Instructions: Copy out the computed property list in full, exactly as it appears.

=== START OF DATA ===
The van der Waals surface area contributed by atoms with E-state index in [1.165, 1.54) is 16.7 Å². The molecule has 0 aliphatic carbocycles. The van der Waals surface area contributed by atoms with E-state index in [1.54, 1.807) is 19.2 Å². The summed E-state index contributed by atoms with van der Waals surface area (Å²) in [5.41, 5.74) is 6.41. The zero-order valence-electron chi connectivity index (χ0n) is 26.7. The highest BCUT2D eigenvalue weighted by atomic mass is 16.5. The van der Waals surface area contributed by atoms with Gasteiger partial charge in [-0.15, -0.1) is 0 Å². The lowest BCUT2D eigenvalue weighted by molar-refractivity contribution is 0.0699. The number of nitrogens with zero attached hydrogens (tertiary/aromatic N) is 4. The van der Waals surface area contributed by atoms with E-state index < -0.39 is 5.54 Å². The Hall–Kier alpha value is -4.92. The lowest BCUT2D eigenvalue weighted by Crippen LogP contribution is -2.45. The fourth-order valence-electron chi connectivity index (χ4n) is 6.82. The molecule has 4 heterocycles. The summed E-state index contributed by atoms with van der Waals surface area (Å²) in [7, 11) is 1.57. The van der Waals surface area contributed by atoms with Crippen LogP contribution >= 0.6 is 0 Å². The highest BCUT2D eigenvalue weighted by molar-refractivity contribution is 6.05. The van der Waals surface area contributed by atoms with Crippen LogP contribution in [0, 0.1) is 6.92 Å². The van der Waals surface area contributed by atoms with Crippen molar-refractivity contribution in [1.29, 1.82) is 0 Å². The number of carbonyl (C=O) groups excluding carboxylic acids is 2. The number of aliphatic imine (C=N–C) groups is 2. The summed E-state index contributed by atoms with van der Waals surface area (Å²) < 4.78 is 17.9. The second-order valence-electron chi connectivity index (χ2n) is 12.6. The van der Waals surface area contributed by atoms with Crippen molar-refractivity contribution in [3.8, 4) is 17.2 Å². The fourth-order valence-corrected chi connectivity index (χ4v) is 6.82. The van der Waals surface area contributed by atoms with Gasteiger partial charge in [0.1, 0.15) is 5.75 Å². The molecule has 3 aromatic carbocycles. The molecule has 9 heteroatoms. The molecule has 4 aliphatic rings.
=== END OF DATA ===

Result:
The van der Waals surface area contributed by atoms with E-state index in [1.165, 1.54) is 16.7 Å². The molecule has 0 aliphatic carbocycles. The van der Waals surface area contributed by atoms with E-state index in [1.54, 1.807) is 19.2 Å². The summed E-state index contributed by atoms with van der Waals surface area (Å²) in [5.41, 5.74) is 6.41. The zero-order valence-electron chi connectivity index (χ0n) is 26.7. The highest BCUT2D eigenvalue weighted by atomic mass is 16.5. The van der Waals surface area contributed by atoms with Gasteiger partial charge in [-0.15, -0.1) is 0 Å². The lowest BCUT2D eigenvalue weighted by molar-refractivity contribution is 0.0699. The number of nitrogens with zero attached hydrogens (tertiary/aromatic N) is 4. The van der Waals surface area contributed by atoms with E-state index < -0.39 is 5.54 Å². The Hall–Kier alpha value is -4.92. The lowest BCUT2D eigenvalue weighted by Crippen LogP contribution is -2.45. The fourth-order valence-electron chi connectivity index (χ4n) is 6.82. The molecule has 4 heterocycles. The summed E-state index contributed by atoms with van der Waals surface area (Å²) in [7, 11) is 1.57. The van der Waals surface area contributed by atoms with Crippen LogP contribution >= 0.6 is 0 Å². The highest BCUT2D eigenvalue weighted by molar-refractivity contribution is 6.05. The van der Waals surface area contributed by atoms with Crippen LogP contribution in [0, 0.1) is 6.92 Å². The van der Waals surface area contributed by atoms with Crippen molar-refractivity contribution in [1.29, 1.82) is 0 Å². The number of carbonyl (C=O) groups excluding carboxylic acids is 2. The number of aliphatic imine (C=N–C) groups is 2. The summed E-state index contributed by atoms with van der Waals surface area (Å²) < 4.78 is 17.9. The second-order valence-electron chi connectivity index (χ2n) is 12.6. The van der Waals surface area contributed by atoms with Crippen molar-refractivity contribution in [3.8, 4) is 17.2 Å². The fourth-order valence-corrected chi connectivity index (χ4v) is 6.82. The van der Waals surface area contributed by atoms with Gasteiger partial charge in [0.1, 0.15) is 5.75 Å². The molecule has 3 aromatic carbocycles. The molecule has 9 heteroatoms. The molecule has 4 aliphatic rings.